Kyongju (often spelled Gyongju) contains a remarkable concentration of outstanding exapmples of Korean Buddhist art, in the form of sculptures, reliefs, pagodas, temples and palaces. Kyongju city and its surroundings inherited the glory that bloomed and withered in the ancient Silla Dynasty that lasted thousand years (57BC – 935AD). The city has been preserved through the designation of National Heritage and UNESCO World Heritage site.
Gyongju is a big, open-air museum. The center of town is easily walkable, with access to tombs, fortress walls, ruins and museums within a few minutes. Bikes are also available for rent. Mercifully, strict building codes have stopped those concrete high rise apartment blocks from taking over the center of town, and you see much more traditional construction in use.
The tomb park is worth a stroll, keep an eye out for the tomb that has been excavated! Its amazing, though slightly creepy, to be able to walk through a tunnel into the middle of one of those huge mounds. It is possible to see the construction, and some of the art found in the tomb.
Keep walking (or biking) and you’ll come to and old tower which is supposedly the oldest still-standing observatory in east Asia. Keep walking and the path will pass an old forest where an old Korean legend is set. The signs tell the story in English, but the forest is nothing special. The fortress walls are up a hill, as usual, but they are mostly ruined. Nowadays locals and Korean tourists use the areas for activities.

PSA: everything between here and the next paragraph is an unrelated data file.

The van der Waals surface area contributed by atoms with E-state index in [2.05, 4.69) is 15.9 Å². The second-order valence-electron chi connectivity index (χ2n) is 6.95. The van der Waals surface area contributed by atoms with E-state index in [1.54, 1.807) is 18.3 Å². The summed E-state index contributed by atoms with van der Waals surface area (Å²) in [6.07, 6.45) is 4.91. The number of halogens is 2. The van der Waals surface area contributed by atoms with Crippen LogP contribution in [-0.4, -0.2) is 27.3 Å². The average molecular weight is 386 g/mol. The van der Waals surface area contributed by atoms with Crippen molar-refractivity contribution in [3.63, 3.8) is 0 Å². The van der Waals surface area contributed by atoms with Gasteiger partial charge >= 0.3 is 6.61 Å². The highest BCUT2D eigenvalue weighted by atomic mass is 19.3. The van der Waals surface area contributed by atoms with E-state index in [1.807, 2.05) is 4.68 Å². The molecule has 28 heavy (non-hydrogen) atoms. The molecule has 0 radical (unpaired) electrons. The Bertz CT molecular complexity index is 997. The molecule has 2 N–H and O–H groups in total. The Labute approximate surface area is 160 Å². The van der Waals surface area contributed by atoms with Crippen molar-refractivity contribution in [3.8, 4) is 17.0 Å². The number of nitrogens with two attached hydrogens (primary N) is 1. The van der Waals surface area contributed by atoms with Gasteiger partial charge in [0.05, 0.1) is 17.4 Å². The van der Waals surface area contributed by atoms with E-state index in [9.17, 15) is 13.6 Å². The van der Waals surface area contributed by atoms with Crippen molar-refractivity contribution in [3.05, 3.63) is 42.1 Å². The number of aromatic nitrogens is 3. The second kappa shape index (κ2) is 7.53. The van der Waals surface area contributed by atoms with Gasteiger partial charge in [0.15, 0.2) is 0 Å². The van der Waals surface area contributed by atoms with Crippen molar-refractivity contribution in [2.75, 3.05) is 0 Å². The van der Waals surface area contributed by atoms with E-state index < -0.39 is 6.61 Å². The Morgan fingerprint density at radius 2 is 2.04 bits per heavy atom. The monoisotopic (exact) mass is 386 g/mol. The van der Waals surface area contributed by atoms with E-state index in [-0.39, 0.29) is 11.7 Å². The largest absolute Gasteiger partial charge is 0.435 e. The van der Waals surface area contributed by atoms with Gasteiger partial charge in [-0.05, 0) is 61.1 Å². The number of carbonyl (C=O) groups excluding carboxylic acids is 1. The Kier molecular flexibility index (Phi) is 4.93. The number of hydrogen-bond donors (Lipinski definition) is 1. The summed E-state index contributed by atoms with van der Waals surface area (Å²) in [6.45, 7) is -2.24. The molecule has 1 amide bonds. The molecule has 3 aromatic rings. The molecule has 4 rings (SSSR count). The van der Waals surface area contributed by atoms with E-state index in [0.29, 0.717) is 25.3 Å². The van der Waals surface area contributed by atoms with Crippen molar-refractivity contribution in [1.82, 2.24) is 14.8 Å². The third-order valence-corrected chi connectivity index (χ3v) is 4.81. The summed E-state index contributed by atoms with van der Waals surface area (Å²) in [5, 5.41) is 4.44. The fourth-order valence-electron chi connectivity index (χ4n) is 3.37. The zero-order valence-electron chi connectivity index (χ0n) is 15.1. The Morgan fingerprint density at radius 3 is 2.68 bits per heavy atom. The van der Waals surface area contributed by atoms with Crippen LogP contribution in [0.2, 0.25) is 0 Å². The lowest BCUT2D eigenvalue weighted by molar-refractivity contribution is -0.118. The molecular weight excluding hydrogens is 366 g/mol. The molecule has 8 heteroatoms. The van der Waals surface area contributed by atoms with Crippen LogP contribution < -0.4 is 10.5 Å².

You’ll probably want to bus or bike to the museum, but don’t miss it. It has an excellent collection of outdoor stone sculpture and inside an extensive collection of Silla artifacts and crowns. The huge bell in the front has a macrabe legend. The artisans failed again and again to properly cast such a big bell.
Then a fortune teller was consulted and they were told to throw the body of a young girl into the lead. This was done, and to this day when they ring the bell you can still hear the girl cry. I hope its just a legend! Take a look at the gift shop, it has a good selection of unique artistic items I’ve never seen elsewhere. Just across the road you’ll see some reconstructed palace buildings and a nice, peaceful pond. It was built by an old king. Signs tell fun stories of royal drinking games played around the pond!

Don’t bother with Bomun Lake. Most of the hotels are out there, but its nothing but a modern convention center far from the historic sites. There is a bus to town, but it isn’t very frequent and takes quite a while. The lake path tends to be crowded even by Korean standards, so if you don’t like being run down by children on bikes you can skip it. Oddly, the restaurant facilities are consistently facing away from the lake, so if you want to sit outside with a beer, your best bet is Family Mart!
There are extensive hiking trails all around. It would be impossible to choose one best trail, as there are varying difficulties and diverse sites on each trail. Just keep in mind that in Korea, unimproved REALLY means it, so wear good shoes and take plenty of water. Even the easy trails might have steep spots.

Leave a Comment